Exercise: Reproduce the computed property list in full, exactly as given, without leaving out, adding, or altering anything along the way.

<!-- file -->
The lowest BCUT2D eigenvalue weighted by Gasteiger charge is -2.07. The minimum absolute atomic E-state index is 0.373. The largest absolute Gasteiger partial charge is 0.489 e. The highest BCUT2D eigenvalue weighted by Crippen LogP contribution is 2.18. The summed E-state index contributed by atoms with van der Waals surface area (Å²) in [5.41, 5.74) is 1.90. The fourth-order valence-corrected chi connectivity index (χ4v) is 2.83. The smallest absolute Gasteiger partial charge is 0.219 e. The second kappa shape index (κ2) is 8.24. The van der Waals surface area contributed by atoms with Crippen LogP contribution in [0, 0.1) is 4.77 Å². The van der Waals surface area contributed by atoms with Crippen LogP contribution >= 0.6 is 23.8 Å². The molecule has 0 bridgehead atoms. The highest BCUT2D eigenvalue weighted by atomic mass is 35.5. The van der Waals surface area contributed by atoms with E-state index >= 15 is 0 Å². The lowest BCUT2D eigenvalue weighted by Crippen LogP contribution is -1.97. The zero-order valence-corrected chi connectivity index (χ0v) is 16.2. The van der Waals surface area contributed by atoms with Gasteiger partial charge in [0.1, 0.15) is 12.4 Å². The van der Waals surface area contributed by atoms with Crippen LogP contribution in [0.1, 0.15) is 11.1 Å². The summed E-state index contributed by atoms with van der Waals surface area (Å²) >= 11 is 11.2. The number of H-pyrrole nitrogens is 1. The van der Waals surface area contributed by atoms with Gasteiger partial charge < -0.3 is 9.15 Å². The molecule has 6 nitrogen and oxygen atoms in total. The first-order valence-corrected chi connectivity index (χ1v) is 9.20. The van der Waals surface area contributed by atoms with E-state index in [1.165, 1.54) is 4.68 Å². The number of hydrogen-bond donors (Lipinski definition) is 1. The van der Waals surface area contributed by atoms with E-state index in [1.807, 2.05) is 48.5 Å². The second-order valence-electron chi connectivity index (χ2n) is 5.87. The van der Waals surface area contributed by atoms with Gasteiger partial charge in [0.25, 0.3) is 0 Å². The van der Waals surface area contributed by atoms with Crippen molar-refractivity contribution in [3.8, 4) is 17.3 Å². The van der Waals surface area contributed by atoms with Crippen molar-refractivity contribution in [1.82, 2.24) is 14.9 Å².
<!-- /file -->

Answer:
The lowest BCUT2D eigenvalue weighted by Gasteiger charge is -2.07. The minimum absolute atomic E-state index is 0.373. The largest absolute Gasteiger partial charge is 0.489 e. The highest BCUT2D eigenvalue weighted by Crippen LogP contribution is 2.18. The summed E-state index contributed by atoms with van der Waals surface area (Å²) in [5.41, 5.74) is 1.90. The fourth-order valence-corrected chi connectivity index (χ4v) is 2.83. The smallest absolute Gasteiger partial charge is 0.219 e. The second kappa shape index (κ2) is 8.24. The van der Waals surface area contributed by atoms with Crippen LogP contribution in [0, 0.1) is 4.77 Å². The van der Waals surface area contributed by atoms with Crippen LogP contribution >= 0.6 is 23.8 Å². The molecule has 0 bridgehead atoms. The highest BCUT2D eigenvalue weighted by atomic mass is 35.5. The van der Waals surface area contributed by atoms with E-state index >= 15 is 0 Å². The lowest BCUT2D eigenvalue weighted by Crippen LogP contribution is -1.97. The zero-order valence-corrected chi connectivity index (χ0v) is 16.2. The van der Waals surface area contributed by atoms with Gasteiger partial charge in [0.1, 0.15) is 12.4 Å². The van der Waals surface area contributed by atoms with Crippen LogP contribution in [0.1, 0.15) is 11.1 Å². The summed E-state index contributed by atoms with van der Waals surface area (Å²) >= 11 is 11.2. The number of H-pyrrole nitrogens is 1. The van der Waals surface area contributed by atoms with Gasteiger partial charge < -0.3 is 9.15 Å². The molecule has 6 nitrogen and oxygen atoms in total. The first-order valence-corrected chi connectivity index (χ1v) is 9.20. The van der Waals surface area contributed by atoms with E-state index in [1.165, 1.54) is 4.68 Å². The number of hydrogen-bond donors (Lipinski definition) is 1. The van der Waals surface area contributed by atoms with E-state index in [1.807, 2.05) is 48.5 Å². The second-order valence-electron chi connectivity index (χ2n) is 5.87. The van der Waals surface area contributed by atoms with Gasteiger partial charge in [0.25, 0.3) is 0 Å². The van der Waals surface area contributed by atoms with Crippen molar-refractivity contribution in [3.8, 4) is 17.3 Å². The van der Waals surface area contributed by atoms with Crippen molar-refractivity contribution in [1.82, 2.24) is 14.9 Å².